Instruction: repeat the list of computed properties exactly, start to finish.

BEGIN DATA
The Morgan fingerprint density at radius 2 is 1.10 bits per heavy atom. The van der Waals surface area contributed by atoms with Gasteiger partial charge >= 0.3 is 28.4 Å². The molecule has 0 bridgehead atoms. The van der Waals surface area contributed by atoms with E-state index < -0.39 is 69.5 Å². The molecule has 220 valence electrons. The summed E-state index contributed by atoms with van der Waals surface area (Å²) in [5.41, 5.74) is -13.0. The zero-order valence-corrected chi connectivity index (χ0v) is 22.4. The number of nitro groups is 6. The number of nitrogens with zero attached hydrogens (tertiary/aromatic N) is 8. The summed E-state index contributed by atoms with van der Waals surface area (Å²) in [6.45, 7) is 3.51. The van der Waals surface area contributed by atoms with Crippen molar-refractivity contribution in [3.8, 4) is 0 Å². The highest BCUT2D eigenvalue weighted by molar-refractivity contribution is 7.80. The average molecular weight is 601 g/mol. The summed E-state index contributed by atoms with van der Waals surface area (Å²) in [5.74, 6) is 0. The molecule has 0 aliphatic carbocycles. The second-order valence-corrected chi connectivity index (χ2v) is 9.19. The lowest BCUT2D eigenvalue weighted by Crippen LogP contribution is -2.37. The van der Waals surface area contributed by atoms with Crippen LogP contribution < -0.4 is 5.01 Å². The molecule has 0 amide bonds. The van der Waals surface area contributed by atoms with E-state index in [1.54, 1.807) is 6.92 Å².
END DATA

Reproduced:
The Morgan fingerprint density at radius 2 is 1.10 bits per heavy atom. The van der Waals surface area contributed by atoms with Gasteiger partial charge >= 0.3 is 28.4 Å². The molecule has 0 bridgehead atoms. The van der Waals surface area contributed by atoms with E-state index < -0.39 is 69.5 Å². The molecule has 220 valence electrons. The summed E-state index contributed by atoms with van der Waals surface area (Å²) in [5.41, 5.74) is -13.0. The zero-order valence-corrected chi connectivity index (χ0v) is 22.4. The number of nitro groups is 6. The number of nitrogens with zero attached hydrogens (tertiary/aromatic N) is 8. The summed E-state index contributed by atoms with van der Waals surface area (Å²) in [6.45, 7) is 3.51. The van der Waals surface area contributed by atoms with Crippen molar-refractivity contribution in [3.8, 4) is 0 Å². The highest BCUT2D eigenvalue weighted by molar-refractivity contribution is 7.80. The average molecular weight is 601 g/mol. The summed E-state index contributed by atoms with van der Waals surface area (Å²) in [5.74, 6) is 0. The molecule has 0 aliphatic carbocycles. The second-order valence-corrected chi connectivity index (χ2v) is 9.19. The lowest BCUT2D eigenvalue weighted by Crippen LogP contribution is -2.37. The van der Waals surface area contributed by atoms with Crippen LogP contribution < -0.4 is 5.01 Å². The molecule has 0 amide bonds. The van der Waals surface area contributed by atoms with E-state index in [1.54, 1.807) is 6.92 Å².